FTSE held back by growing Ukraine tension; Prudential lends support

Tue Aug 12, 2014 12:21pm EDT

* FTSE 100 steady following Monday's 1 pct bounce
    * Prudential gains after H1 profit rise, dividend hike
    * Ukraine conflict weighs on sentiment
    * UBS opens Hargreaves Lansdown coverage with "sell" rating

    By Tricia Wright
    LONDON, Aug 12 (Reuters) - Britain's top shares were pegged
back on Tuesday by tension between the West and Russia over
Ukraine, although robust results lifted insurance and pensions
group Prudential.
    A convoy of 280 trucks that Russia said were carrying
humanitarian aid for Ukraine set off on Tuesday, amid Western
warnings to Moscow against using help as a pretext for an
invasion. Ukraine also reported that Russia had massed 45,000
troops on its border. 
    Evidence that Ukraine was affecting Germany, Europe's
biggest economy, came from a decline in the ZEW survey on
investor morale, the think tank said. 
    The FTSE 100 closed down 0.40 of a point - flat in
percentage terms - at 6,632.42 points, after gaining 1 percent
on Monday.
    But Prudential advanced 2.2 percent after it
reported a 17 percent rise in first-half operating profit and
raised its interim dividend by 15 percent. Fee income from its
U.S. business and better sales for health and protection
products in Asia boosted the results. 
    "This is a particularly impressive performance given the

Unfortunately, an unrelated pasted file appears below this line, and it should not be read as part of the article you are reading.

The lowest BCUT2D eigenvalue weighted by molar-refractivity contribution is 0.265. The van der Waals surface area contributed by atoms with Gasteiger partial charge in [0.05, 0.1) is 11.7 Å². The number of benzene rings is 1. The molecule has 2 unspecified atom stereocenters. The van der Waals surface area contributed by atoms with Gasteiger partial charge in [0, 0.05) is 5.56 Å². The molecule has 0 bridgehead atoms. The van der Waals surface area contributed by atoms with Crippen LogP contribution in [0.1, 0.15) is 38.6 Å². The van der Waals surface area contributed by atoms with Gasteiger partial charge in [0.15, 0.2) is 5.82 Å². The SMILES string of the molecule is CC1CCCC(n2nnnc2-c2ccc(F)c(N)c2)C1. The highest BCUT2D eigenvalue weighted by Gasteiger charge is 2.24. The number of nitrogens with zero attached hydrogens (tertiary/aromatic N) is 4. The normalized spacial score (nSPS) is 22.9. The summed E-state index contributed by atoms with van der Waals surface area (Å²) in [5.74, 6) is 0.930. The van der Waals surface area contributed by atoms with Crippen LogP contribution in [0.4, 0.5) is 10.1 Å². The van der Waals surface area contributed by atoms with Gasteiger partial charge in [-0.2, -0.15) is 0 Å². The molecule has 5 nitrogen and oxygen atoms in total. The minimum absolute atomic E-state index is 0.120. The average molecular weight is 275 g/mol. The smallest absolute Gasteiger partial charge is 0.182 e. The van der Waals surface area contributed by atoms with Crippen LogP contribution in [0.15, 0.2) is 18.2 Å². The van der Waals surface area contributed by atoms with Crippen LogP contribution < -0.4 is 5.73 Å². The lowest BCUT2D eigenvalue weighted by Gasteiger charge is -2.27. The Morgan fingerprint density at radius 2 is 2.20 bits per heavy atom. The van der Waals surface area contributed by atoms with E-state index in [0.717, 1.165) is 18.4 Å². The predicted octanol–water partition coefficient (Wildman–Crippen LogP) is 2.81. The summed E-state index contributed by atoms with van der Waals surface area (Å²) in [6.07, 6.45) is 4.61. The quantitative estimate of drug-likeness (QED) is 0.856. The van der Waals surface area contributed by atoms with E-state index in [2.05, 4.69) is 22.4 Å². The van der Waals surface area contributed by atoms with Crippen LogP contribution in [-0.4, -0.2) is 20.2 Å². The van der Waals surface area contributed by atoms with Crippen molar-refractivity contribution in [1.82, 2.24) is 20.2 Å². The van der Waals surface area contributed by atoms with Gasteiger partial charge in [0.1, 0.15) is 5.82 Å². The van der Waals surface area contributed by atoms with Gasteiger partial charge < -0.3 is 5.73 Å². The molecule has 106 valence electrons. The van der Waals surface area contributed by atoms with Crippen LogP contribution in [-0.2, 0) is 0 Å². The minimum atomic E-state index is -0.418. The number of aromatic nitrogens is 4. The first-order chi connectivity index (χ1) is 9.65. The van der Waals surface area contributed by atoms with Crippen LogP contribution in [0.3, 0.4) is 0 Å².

tough forex and political headwinds that the group has had to
contend with in H1 2014," Shore Capital said in a note.
    It repeated its "buy" rating on the stock, echoing the view
in the broader market; of the analysts with ratings on the
stock, almost 90 percent reckon Prudential is either a "buy" or
a "strong buy", according to Thomson Reuters Starmine. 
    Concerns about Russia's involvement in Ukraine hampered the
UK benchmark. Trading volumes were thin, at 68 percent of the
90-day daily average - a product of the summer lull and investor
reluctance to place big bets amid the turmoil in Ukraine and the
Middle East.
    "Worth staying on the sidelines for now and see how the
geopolitical situation develops," said Lex van Dam, a hedge fund
manager at Hampstead Capital.
    Hargreaves Lansdown was the worst FTSE 100
performer in percentage terms, falling 2.9 percent after
investment bank UBS opened coverage of the stock with a "sell"
rating. 
    The FTSE 100 hit a peak of 6,894.88 points in mid-May, which
marked its highest level since December 1999. It has since
retreated and is down 1.7 percent since the start of 2014.


 (Additional reporting by Sudip Kar-Gupta; Editing by Alison
Williams)